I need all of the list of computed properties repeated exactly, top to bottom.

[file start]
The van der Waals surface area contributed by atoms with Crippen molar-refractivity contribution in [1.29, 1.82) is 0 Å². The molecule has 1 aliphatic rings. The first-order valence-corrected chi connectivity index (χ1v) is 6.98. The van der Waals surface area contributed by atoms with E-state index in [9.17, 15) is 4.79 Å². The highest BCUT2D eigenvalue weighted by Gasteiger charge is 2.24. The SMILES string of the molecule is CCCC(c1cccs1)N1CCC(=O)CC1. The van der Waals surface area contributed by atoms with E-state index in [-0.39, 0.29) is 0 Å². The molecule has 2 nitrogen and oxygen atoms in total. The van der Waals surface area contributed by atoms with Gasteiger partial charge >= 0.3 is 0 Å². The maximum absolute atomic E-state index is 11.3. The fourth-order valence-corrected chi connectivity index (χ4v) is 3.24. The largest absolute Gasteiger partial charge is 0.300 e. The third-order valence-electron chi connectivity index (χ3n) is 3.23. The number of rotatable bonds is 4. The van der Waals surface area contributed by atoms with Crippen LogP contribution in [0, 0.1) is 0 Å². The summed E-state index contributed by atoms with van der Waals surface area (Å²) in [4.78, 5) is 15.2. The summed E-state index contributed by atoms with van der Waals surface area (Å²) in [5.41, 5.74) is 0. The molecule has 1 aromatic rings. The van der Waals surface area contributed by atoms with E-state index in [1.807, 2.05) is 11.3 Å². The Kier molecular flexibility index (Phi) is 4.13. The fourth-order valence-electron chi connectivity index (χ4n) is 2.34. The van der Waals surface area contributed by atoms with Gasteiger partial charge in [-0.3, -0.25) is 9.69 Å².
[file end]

The van der Waals surface area contributed by atoms with Crippen molar-refractivity contribution in [1.29, 1.82) is 0 Å². The molecule has 1 aliphatic rings. The first-order valence-corrected chi connectivity index (χ1v) is 6.98. The van der Waals surface area contributed by atoms with E-state index in [9.17, 15) is 4.79 Å². The highest BCUT2D eigenvalue weighted by Gasteiger charge is 2.24. The SMILES string of the molecule is CCCC(c1cccs1)N1CCC(=O)CC1. The van der Waals surface area contributed by atoms with E-state index in [-0.39, 0.29) is 0 Å². The molecule has 2 nitrogen and oxygen atoms in total. The van der Waals surface area contributed by atoms with Gasteiger partial charge >= 0.3 is 0 Å². The maximum absolute atomic E-state index is 11.3. The fourth-order valence-corrected chi connectivity index (χ4v) is 3.24. The largest absolute Gasteiger partial charge is 0.300 e. The third-order valence-electron chi connectivity index (χ3n) is 3.23. The number of rotatable bonds is 4. The van der Waals surface area contributed by atoms with Crippen LogP contribution in [0, 0.1) is 0 Å². The summed E-state index contributed by atoms with van der Waals surface area (Å²) in [4.78, 5) is 15.2. The summed E-state index contributed by atoms with van der Waals surface area (Å²) in [5.41, 5.74) is 0. The molecule has 1 aromatic rings. The van der Waals surface area contributed by atoms with E-state index in [1.807, 2.05) is 11.3 Å². The Kier molecular flexibility index (Phi) is 4.13. The fourth-order valence-electron chi connectivity index (χ4n) is 2.34. The van der Waals surface area contributed by atoms with Gasteiger partial charge in [-0.3, -0.25) is 9.69 Å².